Last December, the music industry's message to song writers, publishers, and musicians was that antipiracy help was on the way. Hopes soared after the major labels announced that they had convinced a group of telecoms to work with them.
Filing lawsuits against individuals accused of illegal file sharing was, for the most part, a thing of the past, said the Recording Industry Association of America, the trade group representing the top music companies. The new strategy was to enlist Internet service providers, the gatekeepers of the Web, to issue a series of warnings meant to increase pressure on alleged pirates in what the RIAA called a "graduated response." Under the plan, those subscribers who refused to heed warnings could eventually see their Web connection suspended.
Six months later, the music industry is still waiting to hear from the RIAA which ISPs have explicitly agreed to work with the association. When the RIAA first announced its new antipiracy project, it didn't name partners. Behind the scenes, industry insiders assured the media that the group would disclose the names of partner ISPs "within weeks." Six months later, however, not one ISP has publicly acknowledged working with the RIAA on a "graduated response."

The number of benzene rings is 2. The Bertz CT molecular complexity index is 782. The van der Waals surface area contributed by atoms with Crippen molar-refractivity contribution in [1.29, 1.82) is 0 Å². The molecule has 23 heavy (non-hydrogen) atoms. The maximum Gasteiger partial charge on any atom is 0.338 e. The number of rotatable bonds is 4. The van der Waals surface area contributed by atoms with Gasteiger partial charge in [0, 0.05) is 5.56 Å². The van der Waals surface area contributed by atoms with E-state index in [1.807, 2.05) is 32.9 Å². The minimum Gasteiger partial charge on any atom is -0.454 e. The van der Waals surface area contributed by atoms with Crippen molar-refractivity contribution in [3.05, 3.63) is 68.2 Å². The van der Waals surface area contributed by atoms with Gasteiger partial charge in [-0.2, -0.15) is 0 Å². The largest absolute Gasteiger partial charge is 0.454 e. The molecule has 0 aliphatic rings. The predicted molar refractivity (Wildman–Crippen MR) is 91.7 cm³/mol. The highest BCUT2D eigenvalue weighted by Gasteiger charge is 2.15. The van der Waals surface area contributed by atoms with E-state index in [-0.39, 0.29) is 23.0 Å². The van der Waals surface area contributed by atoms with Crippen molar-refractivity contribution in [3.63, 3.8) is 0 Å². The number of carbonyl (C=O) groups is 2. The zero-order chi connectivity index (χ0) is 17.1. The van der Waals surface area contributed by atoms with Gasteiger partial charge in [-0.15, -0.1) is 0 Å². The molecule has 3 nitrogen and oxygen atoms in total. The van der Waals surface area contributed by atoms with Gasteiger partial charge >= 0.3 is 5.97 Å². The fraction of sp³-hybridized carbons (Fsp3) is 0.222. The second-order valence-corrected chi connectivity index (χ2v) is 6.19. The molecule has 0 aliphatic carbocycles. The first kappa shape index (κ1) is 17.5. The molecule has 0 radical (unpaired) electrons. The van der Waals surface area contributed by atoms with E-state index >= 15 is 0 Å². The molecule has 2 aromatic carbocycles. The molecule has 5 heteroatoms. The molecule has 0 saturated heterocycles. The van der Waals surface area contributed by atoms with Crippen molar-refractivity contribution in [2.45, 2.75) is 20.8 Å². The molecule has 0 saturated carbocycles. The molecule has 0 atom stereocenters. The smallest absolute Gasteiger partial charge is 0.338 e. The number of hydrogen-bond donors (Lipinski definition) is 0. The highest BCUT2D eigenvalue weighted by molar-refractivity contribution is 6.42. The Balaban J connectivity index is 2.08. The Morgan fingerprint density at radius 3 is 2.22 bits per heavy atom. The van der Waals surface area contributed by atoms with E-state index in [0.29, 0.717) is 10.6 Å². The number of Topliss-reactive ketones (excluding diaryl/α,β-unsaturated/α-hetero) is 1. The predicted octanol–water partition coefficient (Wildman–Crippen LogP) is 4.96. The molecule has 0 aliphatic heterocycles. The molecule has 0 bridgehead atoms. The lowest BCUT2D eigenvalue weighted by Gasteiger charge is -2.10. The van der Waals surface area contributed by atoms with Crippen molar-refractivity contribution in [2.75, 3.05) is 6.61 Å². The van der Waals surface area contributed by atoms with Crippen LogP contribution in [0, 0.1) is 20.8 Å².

That there are still no announced deals--and there's no guarantee the RIAA can sign any of the major broadband companies--indicates that at best the big recording companies may have spoken too soon when they said broadband providers would help, says one ISP executive. Ironically, at a time when many figured the RIAA had finally hit upon a compelling way to go after music piracy, the association's copyright protection efforts may be more toothless than ever.
"(The RIAA) has tried various ways to turn ISPs and other intermediaries into their own Internet cops," said Cindy Cohn, legal director for the Electronic Frontier Foundation, an advocacy group for Internet users. "What the ISPs appear to be saying is that this isn't our job."